Discipline becomes a lot easier when specific goals are in place. It’s easy to overlook key aspects of business management when you’re not even sure where you’re going or what needs to be done in order to reach that destination. This infographic by Ryan Robinson succinctly outlines how goal setting can help. Writing down short- and long-term objectives is difficult for some people and might even seem useless for others – but I assure you, it’s necessary.
Editor’s note: Ryan’s infographic also contains a wealth of other tips for those of you struggling to start your own business while juggling a full time career.
Learn to say no
When you work for an employer, you can’t just skip out on work when a friend asks you to hang out. Now that you’re self-employed, you need to maintain that same level of discipline. Sure, being your own boss has its perks. You can set your own hours and even take a long weekend every now and again. But it’s important not to get carried away by the freedom of it all.
On the flip side, being a business owner (especially where your passion is involved), can quickly become all-consuming. You might find yourself turning down social invitations so you can spend more time working, and that can also be detrimental. So learn to say no to your work, too. If you can’t remember the last time you spent an evening with your spouse, make time for your relationship. Can’t recall the last time you took a shower? Strip down and bathe, for goodness’ sake. There needs to be balance.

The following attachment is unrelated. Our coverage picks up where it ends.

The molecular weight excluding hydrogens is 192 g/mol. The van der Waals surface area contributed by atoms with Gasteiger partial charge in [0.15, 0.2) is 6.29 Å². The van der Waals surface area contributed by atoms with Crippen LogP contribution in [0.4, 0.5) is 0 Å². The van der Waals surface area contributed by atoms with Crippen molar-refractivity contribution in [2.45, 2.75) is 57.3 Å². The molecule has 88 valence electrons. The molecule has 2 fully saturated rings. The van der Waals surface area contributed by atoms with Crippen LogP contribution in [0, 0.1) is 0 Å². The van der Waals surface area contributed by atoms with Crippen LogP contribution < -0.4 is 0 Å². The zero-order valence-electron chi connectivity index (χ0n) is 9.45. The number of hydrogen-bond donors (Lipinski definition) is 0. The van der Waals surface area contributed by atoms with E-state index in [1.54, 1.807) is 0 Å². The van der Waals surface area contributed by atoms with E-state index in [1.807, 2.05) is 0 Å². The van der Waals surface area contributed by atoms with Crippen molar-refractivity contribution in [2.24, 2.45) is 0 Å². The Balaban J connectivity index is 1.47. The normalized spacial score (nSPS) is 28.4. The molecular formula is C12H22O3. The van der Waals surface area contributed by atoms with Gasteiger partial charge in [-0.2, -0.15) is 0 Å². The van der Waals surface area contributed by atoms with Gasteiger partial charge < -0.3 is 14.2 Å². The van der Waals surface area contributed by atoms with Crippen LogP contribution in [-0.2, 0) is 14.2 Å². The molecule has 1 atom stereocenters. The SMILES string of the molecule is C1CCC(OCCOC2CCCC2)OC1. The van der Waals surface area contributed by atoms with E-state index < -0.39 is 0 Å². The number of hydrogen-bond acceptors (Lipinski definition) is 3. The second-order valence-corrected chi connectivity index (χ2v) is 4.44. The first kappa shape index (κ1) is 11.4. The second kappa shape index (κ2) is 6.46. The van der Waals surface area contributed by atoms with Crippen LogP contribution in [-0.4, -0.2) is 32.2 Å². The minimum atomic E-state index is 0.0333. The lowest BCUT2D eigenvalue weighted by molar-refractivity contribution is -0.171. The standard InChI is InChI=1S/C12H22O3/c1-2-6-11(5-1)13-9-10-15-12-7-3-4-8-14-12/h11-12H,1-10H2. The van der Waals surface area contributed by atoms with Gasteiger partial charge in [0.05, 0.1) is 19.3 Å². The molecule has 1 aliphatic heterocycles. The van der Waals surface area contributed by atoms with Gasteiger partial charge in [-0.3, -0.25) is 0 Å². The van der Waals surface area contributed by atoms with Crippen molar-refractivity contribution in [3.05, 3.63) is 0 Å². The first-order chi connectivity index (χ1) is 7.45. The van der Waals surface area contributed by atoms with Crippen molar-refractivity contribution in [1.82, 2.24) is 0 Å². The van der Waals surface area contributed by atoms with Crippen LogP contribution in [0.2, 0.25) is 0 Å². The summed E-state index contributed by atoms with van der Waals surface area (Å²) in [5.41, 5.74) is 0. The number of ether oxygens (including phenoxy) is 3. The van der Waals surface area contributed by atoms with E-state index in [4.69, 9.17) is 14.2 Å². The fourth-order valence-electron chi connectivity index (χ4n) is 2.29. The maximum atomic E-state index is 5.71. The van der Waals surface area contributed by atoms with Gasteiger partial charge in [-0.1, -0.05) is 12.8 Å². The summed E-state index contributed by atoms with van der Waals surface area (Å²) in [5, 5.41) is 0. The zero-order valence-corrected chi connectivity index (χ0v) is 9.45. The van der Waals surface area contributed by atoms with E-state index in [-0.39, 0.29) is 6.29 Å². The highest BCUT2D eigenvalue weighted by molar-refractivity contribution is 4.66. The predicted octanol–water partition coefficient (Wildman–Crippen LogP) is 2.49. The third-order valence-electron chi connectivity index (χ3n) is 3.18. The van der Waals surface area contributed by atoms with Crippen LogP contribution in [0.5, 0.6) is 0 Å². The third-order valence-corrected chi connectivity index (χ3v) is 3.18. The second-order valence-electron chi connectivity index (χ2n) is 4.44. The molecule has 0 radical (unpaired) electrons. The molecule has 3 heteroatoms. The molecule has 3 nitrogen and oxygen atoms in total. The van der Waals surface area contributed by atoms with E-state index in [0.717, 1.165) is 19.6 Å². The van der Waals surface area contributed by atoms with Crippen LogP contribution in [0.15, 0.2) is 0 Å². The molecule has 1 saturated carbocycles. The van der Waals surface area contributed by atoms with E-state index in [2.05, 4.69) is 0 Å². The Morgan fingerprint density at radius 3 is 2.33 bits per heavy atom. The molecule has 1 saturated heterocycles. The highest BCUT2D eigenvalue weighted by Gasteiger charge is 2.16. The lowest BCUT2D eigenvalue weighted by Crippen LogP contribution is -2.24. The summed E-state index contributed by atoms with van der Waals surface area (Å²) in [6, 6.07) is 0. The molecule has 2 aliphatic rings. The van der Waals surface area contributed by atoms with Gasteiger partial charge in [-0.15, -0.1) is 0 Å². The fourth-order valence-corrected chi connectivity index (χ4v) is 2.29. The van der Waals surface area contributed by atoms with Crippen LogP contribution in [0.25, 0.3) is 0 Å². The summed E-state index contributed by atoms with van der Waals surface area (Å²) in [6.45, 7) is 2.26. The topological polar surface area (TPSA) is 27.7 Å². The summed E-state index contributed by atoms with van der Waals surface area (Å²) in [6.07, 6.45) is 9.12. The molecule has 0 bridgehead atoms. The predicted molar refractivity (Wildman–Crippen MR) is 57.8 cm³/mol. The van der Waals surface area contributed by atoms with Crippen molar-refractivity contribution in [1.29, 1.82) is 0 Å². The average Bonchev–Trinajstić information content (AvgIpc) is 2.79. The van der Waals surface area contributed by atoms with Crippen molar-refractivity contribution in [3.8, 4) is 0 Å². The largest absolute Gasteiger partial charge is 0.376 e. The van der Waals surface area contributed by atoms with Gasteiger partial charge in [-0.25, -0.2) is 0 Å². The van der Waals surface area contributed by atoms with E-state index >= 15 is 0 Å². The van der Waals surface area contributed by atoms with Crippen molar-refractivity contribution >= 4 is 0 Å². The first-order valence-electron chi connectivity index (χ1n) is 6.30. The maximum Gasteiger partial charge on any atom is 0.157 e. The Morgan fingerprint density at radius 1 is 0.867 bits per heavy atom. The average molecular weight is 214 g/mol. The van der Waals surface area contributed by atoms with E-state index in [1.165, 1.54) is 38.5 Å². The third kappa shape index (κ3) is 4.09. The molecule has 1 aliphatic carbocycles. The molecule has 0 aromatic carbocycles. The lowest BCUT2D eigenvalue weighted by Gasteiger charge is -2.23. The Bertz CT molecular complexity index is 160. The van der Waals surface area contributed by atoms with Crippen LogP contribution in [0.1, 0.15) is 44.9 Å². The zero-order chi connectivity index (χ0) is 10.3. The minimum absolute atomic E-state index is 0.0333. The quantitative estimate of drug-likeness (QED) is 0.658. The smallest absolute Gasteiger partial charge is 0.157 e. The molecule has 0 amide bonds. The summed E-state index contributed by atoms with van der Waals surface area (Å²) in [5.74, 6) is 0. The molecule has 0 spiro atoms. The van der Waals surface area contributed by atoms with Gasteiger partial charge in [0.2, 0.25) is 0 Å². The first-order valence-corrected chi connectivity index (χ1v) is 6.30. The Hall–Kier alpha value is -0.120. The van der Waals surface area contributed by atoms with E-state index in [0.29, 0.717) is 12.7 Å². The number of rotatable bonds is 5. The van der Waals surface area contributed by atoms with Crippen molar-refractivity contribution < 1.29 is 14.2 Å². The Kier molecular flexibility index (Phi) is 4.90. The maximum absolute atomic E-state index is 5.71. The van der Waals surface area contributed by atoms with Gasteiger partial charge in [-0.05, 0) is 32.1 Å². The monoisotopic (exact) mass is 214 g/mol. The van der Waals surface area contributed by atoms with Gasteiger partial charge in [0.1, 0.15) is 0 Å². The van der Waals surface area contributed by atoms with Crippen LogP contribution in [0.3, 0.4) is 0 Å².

“The trick to staying sane is defining the non-negotiable,” writes Caitlin Sisley in her article The Elusive Work Life Balance: 7 Ways to Avoid Burnout. “Everyone has something precious in their personal life – whether it’s attending your kid’s rugby games, having Taco Tuesday with your partner, or doing yoga twice a week. Which of these things are essential for your own fulfilment and happiness?” Once you’re able to define these “non-negotiables”, it’ll become easier to use the word “no” accordingly – and only then will your business prosper!
Believe in yourself
If you’re one of the many artists working to turn your art into an income, keep going. With enough time and dedication, you will eventually succeed. Be prepared to encounter a few “non-believers” along the way, and learn to let their negative comments roll off. At the end of the day, this is your business – your life. And only you can make it happen.